“The back has always given me problems in recent years,” said Neureuther. “In the last few weeks I was able to train. … [now] I will follow the advice of the doctors, take a break and undergo intensive physiotherapy treatment.”

His start in Soelden is still a possibility, but not one for which he is willing to take any risks in order to fulfill. He has never qualified for a second run on the glacier and typically finds greater success in GS as the season takes form.

“Of course my goal is to start in the World Cup season opener on the Rettenbach,” he said. “On the condition, however, that I am pain free and fit to go.”

Germany’s head men’s coach Mathias Berthold is also focused on Neureuther’s full recovery.

“For Felix, it is important now to focus on the therapeutic measures,” said Berthold. “He is well looked after medically, and if the predictions of the doctors are confirmed, he will return to training soon.”

Release courtesy of DSV

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National Nordic Foundation launches D25 on Oct. 1 Tue, 30 Sep 2014 14:13:01 +0000 SR Staff Rosie Frankowski depended on D25 funds to make it to her first international races in Europe.

Rosie Frankowski depended on D25 funds to make it to her first international races in Europe.

Autumn has officially begun, and with it comes cooler temperatures, changing landscapes and slew of signs that winter is approaching. Fall also brings big months in the year for ski racing: fundraising season. The National Nordic Foundation (NNF) will launch a renewed version of its token Drive for 25 (D25), a crowdfunding campaign with the goal of taking the financial stress out of racing.

From Oct. 1 to Nov. 15, the D25 will consist of six weeks of photos, images and stories representing each level of development in the U.S. Nordic pipeline, from U18 trips to the World Cup.

“We’re interested in tying together as many disparate parts of the skiing country as possible through the NNF,” said Dave Knoop, executive director of the NNF.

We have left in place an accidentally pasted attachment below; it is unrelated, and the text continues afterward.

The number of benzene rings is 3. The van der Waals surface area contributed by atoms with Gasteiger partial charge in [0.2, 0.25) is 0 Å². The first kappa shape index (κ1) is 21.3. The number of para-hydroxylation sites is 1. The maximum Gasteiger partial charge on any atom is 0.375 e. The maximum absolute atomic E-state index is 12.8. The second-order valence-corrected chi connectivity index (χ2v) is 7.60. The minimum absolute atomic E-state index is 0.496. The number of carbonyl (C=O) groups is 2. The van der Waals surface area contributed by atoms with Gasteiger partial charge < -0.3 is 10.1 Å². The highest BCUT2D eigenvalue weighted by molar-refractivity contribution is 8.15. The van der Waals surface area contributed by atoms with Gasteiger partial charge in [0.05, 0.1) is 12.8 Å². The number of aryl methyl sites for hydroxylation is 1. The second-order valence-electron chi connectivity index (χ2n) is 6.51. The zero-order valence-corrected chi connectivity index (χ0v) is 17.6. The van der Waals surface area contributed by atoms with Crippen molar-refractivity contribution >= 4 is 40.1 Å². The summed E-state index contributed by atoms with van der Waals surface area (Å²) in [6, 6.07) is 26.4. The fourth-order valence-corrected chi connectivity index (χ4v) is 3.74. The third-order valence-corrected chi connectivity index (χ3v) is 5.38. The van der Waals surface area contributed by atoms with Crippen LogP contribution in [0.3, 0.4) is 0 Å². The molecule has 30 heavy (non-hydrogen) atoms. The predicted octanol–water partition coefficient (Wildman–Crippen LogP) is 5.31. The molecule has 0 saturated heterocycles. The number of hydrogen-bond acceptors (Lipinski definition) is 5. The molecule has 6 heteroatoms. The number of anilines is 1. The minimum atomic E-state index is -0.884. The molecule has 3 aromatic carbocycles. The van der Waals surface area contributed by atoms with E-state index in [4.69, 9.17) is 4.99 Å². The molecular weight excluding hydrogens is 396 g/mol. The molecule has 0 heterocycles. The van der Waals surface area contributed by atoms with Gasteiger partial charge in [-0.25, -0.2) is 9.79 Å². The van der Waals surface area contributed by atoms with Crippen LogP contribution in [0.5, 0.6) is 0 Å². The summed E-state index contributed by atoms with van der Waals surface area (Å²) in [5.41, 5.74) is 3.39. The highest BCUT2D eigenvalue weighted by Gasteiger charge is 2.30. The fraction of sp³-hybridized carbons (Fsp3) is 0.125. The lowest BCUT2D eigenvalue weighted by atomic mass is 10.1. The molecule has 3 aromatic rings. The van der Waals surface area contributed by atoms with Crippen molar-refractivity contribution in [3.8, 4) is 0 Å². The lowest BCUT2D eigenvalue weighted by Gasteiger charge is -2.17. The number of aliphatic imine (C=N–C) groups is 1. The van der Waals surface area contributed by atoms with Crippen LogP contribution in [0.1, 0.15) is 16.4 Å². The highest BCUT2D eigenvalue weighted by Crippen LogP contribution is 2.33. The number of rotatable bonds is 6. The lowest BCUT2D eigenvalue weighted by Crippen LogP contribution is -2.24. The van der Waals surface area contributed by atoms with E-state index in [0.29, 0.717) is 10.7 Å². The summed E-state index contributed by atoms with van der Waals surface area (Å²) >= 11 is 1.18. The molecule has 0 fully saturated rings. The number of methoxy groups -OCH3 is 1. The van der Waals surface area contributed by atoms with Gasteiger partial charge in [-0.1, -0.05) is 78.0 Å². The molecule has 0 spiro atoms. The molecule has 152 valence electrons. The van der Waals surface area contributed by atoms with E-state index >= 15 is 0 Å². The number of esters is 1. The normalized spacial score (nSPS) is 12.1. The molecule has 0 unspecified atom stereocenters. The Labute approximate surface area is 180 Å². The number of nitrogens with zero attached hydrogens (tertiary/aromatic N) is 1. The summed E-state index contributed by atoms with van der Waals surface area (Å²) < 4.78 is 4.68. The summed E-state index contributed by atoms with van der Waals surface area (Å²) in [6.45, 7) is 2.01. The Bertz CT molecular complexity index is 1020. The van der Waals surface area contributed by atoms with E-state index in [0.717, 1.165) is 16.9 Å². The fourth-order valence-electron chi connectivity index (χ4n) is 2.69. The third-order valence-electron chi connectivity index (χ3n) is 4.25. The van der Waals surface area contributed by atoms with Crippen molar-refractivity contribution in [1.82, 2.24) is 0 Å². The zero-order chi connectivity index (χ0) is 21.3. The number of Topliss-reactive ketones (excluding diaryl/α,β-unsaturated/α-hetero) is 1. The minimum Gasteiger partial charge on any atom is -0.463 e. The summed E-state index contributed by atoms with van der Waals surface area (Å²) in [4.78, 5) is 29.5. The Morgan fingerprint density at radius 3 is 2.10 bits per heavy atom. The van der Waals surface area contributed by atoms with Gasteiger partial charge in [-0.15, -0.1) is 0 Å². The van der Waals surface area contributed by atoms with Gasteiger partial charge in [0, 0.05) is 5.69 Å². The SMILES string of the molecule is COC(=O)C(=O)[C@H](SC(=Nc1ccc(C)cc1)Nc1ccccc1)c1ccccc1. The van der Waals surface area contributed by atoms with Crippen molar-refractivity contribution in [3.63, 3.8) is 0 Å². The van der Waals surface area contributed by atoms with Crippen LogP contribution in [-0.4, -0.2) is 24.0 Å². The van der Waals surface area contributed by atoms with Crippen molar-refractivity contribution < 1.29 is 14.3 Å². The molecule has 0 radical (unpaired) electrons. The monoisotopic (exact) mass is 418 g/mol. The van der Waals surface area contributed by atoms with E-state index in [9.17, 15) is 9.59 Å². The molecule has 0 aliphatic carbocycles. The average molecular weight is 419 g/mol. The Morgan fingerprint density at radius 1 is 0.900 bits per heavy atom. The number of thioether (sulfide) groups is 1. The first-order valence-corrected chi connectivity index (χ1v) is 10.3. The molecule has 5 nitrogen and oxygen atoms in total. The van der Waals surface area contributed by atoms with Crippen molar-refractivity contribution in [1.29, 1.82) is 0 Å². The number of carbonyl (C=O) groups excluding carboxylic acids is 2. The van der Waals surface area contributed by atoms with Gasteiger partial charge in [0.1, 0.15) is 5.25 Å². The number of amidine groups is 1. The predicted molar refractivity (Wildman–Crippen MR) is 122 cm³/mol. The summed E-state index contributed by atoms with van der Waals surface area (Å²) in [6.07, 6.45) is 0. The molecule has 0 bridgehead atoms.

“As an athlete who has spent almost his entire ski career riding the divide between being on the national team and not, funding has been one of the biggest hurdles I have had to deal with,” said Reese Hanneman, a professional athlete at Alaska Pacific University Nordic Ski Club (APUNSC). His is a common story: balancing on the bubble between domestic and world racing, knowing that making the jump to the upper echelon of racing could take as much of a financial as a physical toll.

“This is where the NNF has been so huge,” he added, “covering even just a small portion of those expenses, and the expenses of the staff that are essential to me even having a chance.”

In order to do so, the D25 will be done in less time than past years, but with more energy. “Shorter. More driven.” Public representative Andrew Gardner described the new layout, noting the focus of the campaign on the paths of its supported athletes.

“Every skier on the U.S. team with the exception of Andy Newell (who supports us regardless) received NNF funds as they were developing into the skiers they are now,” said Gardner.

Last year, the D25 raised over $516,000 for both Nordic Combined and Cross-Country development structures. The funds paid for coaching, Junior Worlds, U18 and B-team costs, supporting 44 athletes competing internationally, 237 races starts and 14 support staff. This year, with the addition of D-team funds and World Championships, the NNF hopes to do even more, for which it will completely depend on the energy of its participants.